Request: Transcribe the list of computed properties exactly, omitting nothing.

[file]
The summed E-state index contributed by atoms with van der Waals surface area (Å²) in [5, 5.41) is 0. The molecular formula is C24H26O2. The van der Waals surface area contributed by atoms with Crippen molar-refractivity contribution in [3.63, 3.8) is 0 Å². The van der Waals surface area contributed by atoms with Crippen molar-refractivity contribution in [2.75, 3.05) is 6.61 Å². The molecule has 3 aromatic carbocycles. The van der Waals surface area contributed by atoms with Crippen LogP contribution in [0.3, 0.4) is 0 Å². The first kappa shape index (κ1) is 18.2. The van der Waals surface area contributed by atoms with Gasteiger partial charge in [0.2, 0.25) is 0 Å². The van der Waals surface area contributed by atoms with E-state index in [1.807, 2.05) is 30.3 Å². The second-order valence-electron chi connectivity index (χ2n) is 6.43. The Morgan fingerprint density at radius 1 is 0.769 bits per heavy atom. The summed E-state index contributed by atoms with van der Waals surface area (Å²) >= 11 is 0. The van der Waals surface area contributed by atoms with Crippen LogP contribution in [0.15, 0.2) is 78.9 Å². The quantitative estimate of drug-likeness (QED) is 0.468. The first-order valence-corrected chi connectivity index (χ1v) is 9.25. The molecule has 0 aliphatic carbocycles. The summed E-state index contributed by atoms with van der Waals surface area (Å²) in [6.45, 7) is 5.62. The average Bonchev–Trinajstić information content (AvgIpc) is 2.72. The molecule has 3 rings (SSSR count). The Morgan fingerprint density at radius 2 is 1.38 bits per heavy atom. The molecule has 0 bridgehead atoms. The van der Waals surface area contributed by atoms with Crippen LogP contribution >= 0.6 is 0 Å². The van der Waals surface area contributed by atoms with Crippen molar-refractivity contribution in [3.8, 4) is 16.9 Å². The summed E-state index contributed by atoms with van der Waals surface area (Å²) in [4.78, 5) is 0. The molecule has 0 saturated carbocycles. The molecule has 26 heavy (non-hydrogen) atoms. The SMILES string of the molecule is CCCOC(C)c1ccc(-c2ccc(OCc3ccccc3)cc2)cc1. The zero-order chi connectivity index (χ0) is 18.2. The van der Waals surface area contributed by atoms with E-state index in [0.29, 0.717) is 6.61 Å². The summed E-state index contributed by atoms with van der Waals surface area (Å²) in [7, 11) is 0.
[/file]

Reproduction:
The summed E-state index contributed by atoms with van der Waals surface area (Å²) in [5, 5.41) is 0. The molecular formula is C24H26O2. The van der Waals surface area contributed by atoms with Crippen molar-refractivity contribution in [3.63, 3.8) is 0 Å². The van der Waals surface area contributed by atoms with Crippen molar-refractivity contribution in [2.75, 3.05) is 6.61 Å². The molecule has 3 aromatic carbocycles. The van der Waals surface area contributed by atoms with Crippen LogP contribution in [0.3, 0.4) is 0 Å². The first kappa shape index (κ1) is 18.2. The van der Waals surface area contributed by atoms with Gasteiger partial charge in [0.2, 0.25) is 0 Å². The van der Waals surface area contributed by atoms with E-state index in [1.807, 2.05) is 30.3 Å². The second-order valence-electron chi connectivity index (χ2n) is 6.43. The Morgan fingerprint density at radius 1 is 0.769 bits per heavy atom. The summed E-state index contributed by atoms with van der Waals surface area (Å²) >= 11 is 0. The van der Waals surface area contributed by atoms with Crippen LogP contribution in [0.15, 0.2) is 78.9 Å². The quantitative estimate of drug-likeness (QED) is 0.468. The first-order valence-corrected chi connectivity index (χ1v) is 9.25. The molecule has 0 aliphatic carbocycles. The summed E-state index contributed by atoms with van der Waals surface area (Å²) in [6.45, 7) is 5.62. The average Bonchev–Trinajstić information content (AvgIpc) is 2.72. The molecule has 3 rings (SSSR count). The Morgan fingerprint density at radius 2 is 1.38 bits per heavy atom. The molecule has 0 bridgehead atoms. The van der Waals surface area contributed by atoms with Crippen LogP contribution >= 0.6 is 0 Å². The van der Waals surface area contributed by atoms with Crippen molar-refractivity contribution in [3.8, 4) is 16.9 Å². The summed E-state index contributed by atoms with van der Waals surface area (Å²) in [4.78, 5) is 0. The molecule has 0 saturated carbocycles. The molecule has 26 heavy (non-hydrogen) atoms. The SMILES string of the molecule is CCCOC(C)c1ccc(-c2ccc(OCc3ccccc3)cc2)cc1. The zero-order chi connectivity index (χ0) is 18.2. The van der Waals surface area contributed by atoms with E-state index in [0.29, 0.717) is 6.61 Å². The summed E-state index contributed by atoms with van der Waals surface area (Å²) in [7, 11) is 0.